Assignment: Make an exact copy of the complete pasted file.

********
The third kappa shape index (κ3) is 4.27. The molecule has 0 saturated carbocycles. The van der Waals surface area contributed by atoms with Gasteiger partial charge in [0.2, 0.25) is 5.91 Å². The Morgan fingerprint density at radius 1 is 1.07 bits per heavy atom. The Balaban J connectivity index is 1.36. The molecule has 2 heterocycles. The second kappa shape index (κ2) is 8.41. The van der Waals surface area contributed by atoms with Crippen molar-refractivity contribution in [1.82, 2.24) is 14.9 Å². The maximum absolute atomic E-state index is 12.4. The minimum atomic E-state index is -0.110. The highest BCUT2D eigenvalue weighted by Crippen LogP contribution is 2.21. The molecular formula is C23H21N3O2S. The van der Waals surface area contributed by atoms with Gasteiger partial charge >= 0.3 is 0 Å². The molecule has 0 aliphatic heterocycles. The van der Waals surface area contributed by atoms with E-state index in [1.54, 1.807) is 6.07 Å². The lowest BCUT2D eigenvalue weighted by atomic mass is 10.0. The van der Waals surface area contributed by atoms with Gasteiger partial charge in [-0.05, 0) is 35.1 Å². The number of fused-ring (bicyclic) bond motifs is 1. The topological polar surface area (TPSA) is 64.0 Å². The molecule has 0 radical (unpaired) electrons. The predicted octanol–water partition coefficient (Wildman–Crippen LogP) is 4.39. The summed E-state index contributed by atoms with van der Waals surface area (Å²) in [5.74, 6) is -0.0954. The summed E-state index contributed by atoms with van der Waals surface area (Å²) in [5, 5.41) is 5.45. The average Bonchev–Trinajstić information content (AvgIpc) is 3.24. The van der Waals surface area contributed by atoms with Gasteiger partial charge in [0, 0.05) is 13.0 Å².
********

The third kappa shape index (κ3) is 4.27. The molecule has 0 saturated carbocycles. The van der Waals surface area contributed by atoms with Gasteiger partial charge in [0.2, 0.25) is 5.91 Å². The Morgan fingerprint density at radius 1 is 1.07 bits per heavy atom. The Balaban J connectivity index is 1.36. The molecule has 2 heterocycles. The second kappa shape index (κ2) is 8.41. The van der Waals surface area contributed by atoms with Crippen molar-refractivity contribution in [1.82, 2.24) is 14.9 Å². The maximum absolute atomic E-state index is 12.4. The minimum atomic E-state index is -0.110. The highest BCUT2D eigenvalue weighted by Crippen LogP contribution is 2.21. The molecular formula is C23H21N3O2S. The van der Waals surface area contributed by atoms with Gasteiger partial charge >= 0.3 is 0 Å². The molecule has 0 aliphatic heterocycles. The van der Waals surface area contributed by atoms with E-state index in [1.54, 1.807) is 6.07 Å². The lowest BCUT2D eigenvalue weighted by atomic mass is 10.0. The van der Waals surface area contributed by atoms with Gasteiger partial charge in [-0.05, 0) is 35.1 Å². The number of fused-ring (bicyclic) bond motifs is 1. The topological polar surface area (TPSA) is 64.0 Å². The molecule has 0 radical (unpaired) electrons. The predicted octanol–water partition coefficient (Wildman–Crippen LogP) is 4.39. The summed E-state index contributed by atoms with van der Waals surface area (Å²) in [5.74, 6) is -0.0954. The summed E-state index contributed by atoms with van der Waals surface area (Å²) in [5, 5.41) is 5.45. The average Bonchev–Trinajstić information content (AvgIpc) is 3.24. The van der Waals surface area contributed by atoms with Gasteiger partial charge in [0, 0.05) is 13.0 Å².